Date: January 25, 2008

Kingston Heath: 9 key holes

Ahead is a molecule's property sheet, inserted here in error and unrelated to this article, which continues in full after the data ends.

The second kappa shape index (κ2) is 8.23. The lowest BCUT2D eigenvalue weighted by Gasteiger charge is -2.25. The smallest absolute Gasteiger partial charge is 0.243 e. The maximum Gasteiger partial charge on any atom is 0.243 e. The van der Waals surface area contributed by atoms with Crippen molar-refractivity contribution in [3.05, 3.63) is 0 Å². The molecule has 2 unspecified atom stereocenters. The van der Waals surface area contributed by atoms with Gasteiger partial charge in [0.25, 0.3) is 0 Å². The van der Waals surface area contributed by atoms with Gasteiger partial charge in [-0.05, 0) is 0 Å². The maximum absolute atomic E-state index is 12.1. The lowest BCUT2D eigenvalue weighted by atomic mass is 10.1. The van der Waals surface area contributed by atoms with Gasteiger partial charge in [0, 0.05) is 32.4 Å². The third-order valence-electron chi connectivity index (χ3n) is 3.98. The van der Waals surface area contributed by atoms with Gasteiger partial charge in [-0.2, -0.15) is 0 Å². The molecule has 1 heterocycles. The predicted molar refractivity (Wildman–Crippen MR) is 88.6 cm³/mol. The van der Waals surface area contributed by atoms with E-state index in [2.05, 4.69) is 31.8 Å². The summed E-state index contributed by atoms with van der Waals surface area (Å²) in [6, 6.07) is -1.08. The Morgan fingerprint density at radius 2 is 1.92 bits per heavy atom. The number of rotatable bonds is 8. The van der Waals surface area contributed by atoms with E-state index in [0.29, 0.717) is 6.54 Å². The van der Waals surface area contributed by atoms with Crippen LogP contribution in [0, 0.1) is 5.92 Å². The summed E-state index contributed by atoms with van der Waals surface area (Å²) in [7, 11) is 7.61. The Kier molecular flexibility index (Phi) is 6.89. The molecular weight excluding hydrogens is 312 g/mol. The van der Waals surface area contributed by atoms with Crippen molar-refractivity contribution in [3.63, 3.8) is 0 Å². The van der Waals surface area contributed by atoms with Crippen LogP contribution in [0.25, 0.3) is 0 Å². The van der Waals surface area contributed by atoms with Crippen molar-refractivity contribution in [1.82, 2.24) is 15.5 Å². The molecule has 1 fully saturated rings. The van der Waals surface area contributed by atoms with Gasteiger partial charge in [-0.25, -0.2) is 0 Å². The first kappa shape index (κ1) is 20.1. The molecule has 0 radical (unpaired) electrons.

Kingston Heath is such a small intricate golf course that the holes can be played in a number of different combinations. The routing and order was set by architect Dan Soutar in the 1920&aposs but for this year s MFS Women&aposs Australian Open, the course has been reordered so the five finishing holes are all within short walking distance of the clubhouse. The fine little 10th hole is eliminated from the Open course, replaced by the new 19th hole, built in the spare ground behind the opening hole. From the green of the tournament&aposs second hole, players take the short walk behind the normal second tee to the 12th tee and that wonderful par five plays as the 3rd. The holes that will influence the MFS Women&aposs Australian Open: 1st – 395 metre par-4 Everybody is a little anxious on the opening tee of a big championship and here they confront possibly the most difficult starting hole in the country. Longer hitters can carry the peak of the hill a couple of hundred meters from the tee and catch the extra run off the down slope. The green is protected by bunkers on the right and they definitely suggest the left half of the fairway is the ideal place to drive. There is a golfing convention that says the opening hole should be one of the easier tests but for every standard there is a great course that breaks the rule and at Kingston Heath players need to be well-prepared right from the start of their rounds. 3rd – 480 metre par-5 This is one of the most interesting flat par fives in golf and it earns its credits because of its perfectly placed bunkers and well orientated green. From the tee players must decide whether to play left or right of the bunkers set in the middle of the fairway or simply carry tee shots all of two-hundred meters across the sand. Bunkers further down of the left of the fairway threaten the hooked second shot but the green is best approached from the left and that makes it worth challenging the dangerous left side of second half of the hole. 5th – 430 metre par-5 The long 5th, like the 3rd, heads to the south but unlike the 3rd it is played over a significant sand dune set half-way between tee and green. Deep bunkers are embedded into the side of the hill and whilst they are visually intimidating they threaten neither the drive nor the second shot. The relevant bunkers are the ones that begin 80 meters short of the green on the left and unless the green is reachable with a long wood it is best to play back with a club that guarantees not reaching the sand and pitching from there. 6th – 135 metre par-3 Great uphill par three holes are a rarity in golf but this one might be the best. The 11th at Shinnecock Hill is in the same mould but not even that terrific hole measures up to Alister MacKenzie s beauty at Kingston Heath. Fearsome bunkers protect both left and right sides of the green and Ted Ball once took six shots to escape Big Bertha on the left in a 1960&aposs Victorian Open. This is recognised as a brilliant hole but one is forced to wonder how popular such a severe, penal, demanding hole would be if it was built today. Bunker shots have never been easier because of the lofted clubs available to the modern golfer but players have never complained more about difficult bunker shots and the suspicion is many have forgotten they are supposed to be hazards . 8th – 418 metre par-5 Blind holes are often targeted by critics as poor ones and golfers generally fear the prospect of hitting to an unseen target but this hole with its green set sixty or seventy meters past the top of the hill is a terrific long two-shotter. Played as a par five in the championship it will be reachable in with two strong shots especially as the ground short of the green slopes down to the cup. The drive is quite open but the space to the right invites players to drive safely away from the bunkers and that makes the hole longer than it needs to be. 13th – 335 metre par-4 Golfer s attitudes toward bunkers generally fall into two distinct camps. Amongst the first group are players who see them as things designed to make the game a misery and they are to be feared and avoided at all costs. Most of those included in this group insist on employing poor grips and as a consequence, a closed clubfaces and there is little hope of redemption for those who insist on using a technique even Karrie Webb would be unable to make work. The second group consists of those who have a better understanding of the technique and the role well-positioned bunkers play in the game and embrace the challenge they present and the strategic options they create. Here there is a bunker right in the centre of the fairway that determines all players must confront its challenge. Some will play over, others opt for staying short and there is always the option of flying down the right into the narrow strip of fairway between sand and ti tree. In the 2000 men’s Open Aaron Baddeley flew the sand, pitched to the green and made an easy four whilst his pursuer, Robert Allenby played back, flew a long difficult second over the small green and made a six. Love or hate the bunker, it had played a crucial role in determining that championship. 15th – 269 metre par-4 Some of the best holes on the Melbourne sandbelt are the short par fours that tempt and confuse, especially at the end of an event when players are more desperate to make birdies and more likely to either make a catastrophic mistake or pull off the hero shot. The 15th is a strategically pure hole where the left-hand fairway bunker and the left-to- right orientation of the green determine the left side of the fairway is the place to drive. The question is how far along the fairway are you game to venture? Some will drive from the tee and others will play back with long or even medium irons but the fun comes on Sunday when the discipline of sticking to a pre-determined plan will be challenged. 17th – 170 metre par-3 Kingston Heath has a collection of fine short holes and this one playing close to 170 metres will ask a simple question that can only be answered with a good straight hit with the right club. It sound quite simple but at the end of a championship nothing is easy and missing in the left bunker especially when the pin is left is a guaranteed a bogey. 18th – 375 metre par-4 This hole plays back alongside the 1st to the clubhouse and they share a nest of fairway bunkers that catch anything flared to the right. This is a big strong par four with a downhill second to an undulating green best approached from the right especially if the pin is in the back left corner or the green. Make sure you are part of the action at Kingston Heath! Tickets will be available for purchase at the gate, but you can pre-order through Ticketmaster. Click here to book your tickets to the 2008 MFS Women&aposs Australian Open!